It has become a cliche to say that much science fiction is not about the future, but about a disguised present. This should be obvious to even the casual viewer/reader. But in the case of a few crucial works, such as William Gibson’s Neuromancer, many Philip K. Dick novels and the film Blade Runner, it is more pertinent than usual. David Cronenberg’s Videodrome belongs on that list and it doesn’t need the theoretical essays enclosed in the phenomenal Criterion DVD package to plead its case. (They are well written, and nice to have around, though.)
The film’s center (the word "hero" hardly applies) is Max Renn (James Woods), a late-night cable programmer who attempts to keep his small audience loyal by providing them with sex and violence, as raw as he can get it. In his words, he’s always looking for something "tough." When his friend, the video pirate Harlan, turns him on to "Videodrome," he knows he’s found what he’s been after all along. It’s a show depicting torture–nothing but men and women in a red clay room with water on the floor, being whipped, beaten and shocked by men in rubber aprons, gloves and masks. It’s the kind of thing one hears about going on in South America, but there it is, real and waiting for anyone who stumbles across it.
Max’s quest to find more Videodrome product takes him into a hallucinatory underworld where television is quite literally being turned into a weapon by forces whose motivations and background remain unclear. His body mutates, his hand fusing with a pistol and his stomach becoming a hungry mouth that eats videocassettes.
Videodrome sneaks up on the viewer, heading into its bizarre second half, one (internally) logical step at a time. It starts out a grimy, but not particularly paradigm-shifting sci-fi/horror movie. Woods is fascinatingly twitchy, and seems sheened with sweat and grease at all times, most of all when he’s negotiating with the sleazeballs from whom he purchases product. Deborah Harry, as a radio talk-show host Woods briefly dates, is startling when she reveals her own kinky appetites. A face as classically beautiful as hers shouldn’t be asking for the kind of rough sex she demands of Woods and, when he can’t deliver, of the Videodrome makers, whoever they may be. "I wonder how you get to be a contestant on that show," she muses. Woods replies that no one ever seems to come back next week, but the laugh catches in the viewer’s throat, exactly what Cronenberg wants.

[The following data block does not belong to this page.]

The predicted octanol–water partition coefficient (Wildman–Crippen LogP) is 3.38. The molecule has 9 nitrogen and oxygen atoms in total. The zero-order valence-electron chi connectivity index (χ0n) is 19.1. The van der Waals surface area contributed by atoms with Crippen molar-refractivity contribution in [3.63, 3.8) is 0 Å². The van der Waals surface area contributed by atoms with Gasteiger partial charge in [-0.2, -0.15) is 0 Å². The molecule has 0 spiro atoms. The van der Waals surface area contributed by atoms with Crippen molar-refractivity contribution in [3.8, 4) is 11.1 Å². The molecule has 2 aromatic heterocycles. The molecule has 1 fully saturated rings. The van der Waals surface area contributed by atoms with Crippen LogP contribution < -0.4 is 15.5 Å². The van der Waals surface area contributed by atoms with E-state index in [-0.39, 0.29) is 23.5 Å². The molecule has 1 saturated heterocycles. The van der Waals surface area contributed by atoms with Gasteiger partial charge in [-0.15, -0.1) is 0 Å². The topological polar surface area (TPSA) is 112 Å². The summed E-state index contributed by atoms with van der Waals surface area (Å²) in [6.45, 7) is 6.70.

By the time it reaches its confusing, yet inevitable-feeling conclusion, Videodrome has become much more than a mere horror film–it’s an indictment of everyone represented by its characters: those who exploit others’ pain (physical or psychological) for a living, those who see everything in light of its military/destructive potential, and, most of all, those who like to watch. Woods is both entrepreneur and enthusiast–if he wasn’t selling Videodrome, he’d doubtlessly still watch it. The point is brought home even more forcefully when Woods visits the Cathode Ray Mission, a battered church where bums get a sandwich and a TV set to watch, because, as the Mission’s manager explains, watching TV keeps them tied into society. Videodrome seems to say that those who don’t watch TV are outsiders, but those who do watch may be destroyed by what they see.
The imagery and ideas in Videodrome demonstrate Cronenberg’s internalization of J.G. Ballard and William Burroughs much more powerfully than anything in his later adaptations of Crash and Naked Lunch. In the early 1990s, the fashion in cultural studies was celebration of the "empowered consumer," jovially proving individuality through choices from the menu of mass-produced entertainments, clothes, cars–all the choices of a consumerist society. By contrast, Videodrome sees television not as a route to empowerment, but as a deadly, addictive poison. It encourages passivity and then, over time, fundamentally changes the viewer. Sure, lots of this is couched in metaphor, aided by gore-movie special effects (which were revolutionary at the time, and remain impressive). But the paranoid nihilism of Cronenberg’s message is powerful–so powerful, in fact, that it’s a wonder a major studio funded the film.